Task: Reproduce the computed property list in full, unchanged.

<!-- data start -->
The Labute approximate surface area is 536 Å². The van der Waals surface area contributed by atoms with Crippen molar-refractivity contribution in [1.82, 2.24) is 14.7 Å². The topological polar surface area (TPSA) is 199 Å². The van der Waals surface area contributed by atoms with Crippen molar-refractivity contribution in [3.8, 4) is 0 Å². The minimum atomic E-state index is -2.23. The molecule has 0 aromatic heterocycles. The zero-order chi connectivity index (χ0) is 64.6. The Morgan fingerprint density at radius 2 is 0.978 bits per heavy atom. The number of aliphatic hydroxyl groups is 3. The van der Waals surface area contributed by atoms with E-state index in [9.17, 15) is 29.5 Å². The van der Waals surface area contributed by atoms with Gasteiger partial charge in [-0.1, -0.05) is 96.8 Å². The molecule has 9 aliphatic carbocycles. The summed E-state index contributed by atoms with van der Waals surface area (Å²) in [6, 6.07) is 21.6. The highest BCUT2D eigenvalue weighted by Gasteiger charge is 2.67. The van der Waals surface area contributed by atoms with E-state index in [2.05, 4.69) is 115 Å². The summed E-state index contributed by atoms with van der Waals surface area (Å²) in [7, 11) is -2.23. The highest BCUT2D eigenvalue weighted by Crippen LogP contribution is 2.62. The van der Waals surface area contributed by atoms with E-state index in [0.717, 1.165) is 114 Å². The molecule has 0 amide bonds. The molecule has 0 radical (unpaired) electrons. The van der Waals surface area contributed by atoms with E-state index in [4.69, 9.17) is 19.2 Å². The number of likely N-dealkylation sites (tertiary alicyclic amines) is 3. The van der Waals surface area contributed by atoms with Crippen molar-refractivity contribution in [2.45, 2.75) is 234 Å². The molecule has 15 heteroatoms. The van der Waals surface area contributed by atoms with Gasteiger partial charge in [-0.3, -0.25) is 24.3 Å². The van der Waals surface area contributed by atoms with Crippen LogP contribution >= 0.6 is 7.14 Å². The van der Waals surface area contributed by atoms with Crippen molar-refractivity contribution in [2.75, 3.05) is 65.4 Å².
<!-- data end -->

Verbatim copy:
The Labute approximate surface area is 536 Å². The van der Waals surface area contributed by atoms with Crippen molar-refractivity contribution in [1.82, 2.24) is 14.7 Å². The topological polar surface area (TPSA) is 199 Å². The van der Waals surface area contributed by atoms with Crippen molar-refractivity contribution in [3.8, 4) is 0 Å². The minimum atomic E-state index is -2.23. The molecule has 0 aromatic heterocycles. The zero-order chi connectivity index (χ0) is 64.6. The Morgan fingerprint density at radius 2 is 0.978 bits per heavy atom. The number of aliphatic hydroxyl groups is 3. The van der Waals surface area contributed by atoms with E-state index in [9.17, 15) is 29.5 Å². The van der Waals surface area contributed by atoms with Gasteiger partial charge in [-0.1, -0.05) is 96.8 Å². The molecule has 9 aliphatic carbocycles. The summed E-state index contributed by atoms with van der Waals surface area (Å²) in [6, 6.07) is 21.6. The highest BCUT2D eigenvalue weighted by Gasteiger charge is 2.67. The van der Waals surface area contributed by atoms with E-state index in [2.05, 4.69) is 115 Å². The summed E-state index contributed by atoms with van der Waals surface area (Å²) in [7, 11) is -2.23. The highest BCUT2D eigenvalue weighted by Crippen LogP contribution is 2.62. The van der Waals surface area contributed by atoms with E-state index in [0.717, 1.165) is 114 Å². The molecule has 0 amide bonds. The molecule has 0 radical (unpaired) electrons. The van der Waals surface area contributed by atoms with E-state index in [4.69, 9.17) is 19.2 Å². The number of likely N-dealkylation sites (tertiary alicyclic amines) is 3. The van der Waals surface area contributed by atoms with Crippen molar-refractivity contribution in [2.45, 2.75) is 234 Å². The molecule has 15 heteroatoms. The van der Waals surface area contributed by atoms with Gasteiger partial charge in [-0.3, -0.25) is 24.3 Å². The van der Waals surface area contributed by atoms with Crippen LogP contribution >= 0.6 is 7.14 Å². The van der Waals surface area contributed by atoms with Crippen molar-refractivity contribution in [2.75, 3.05) is 65.4 Å².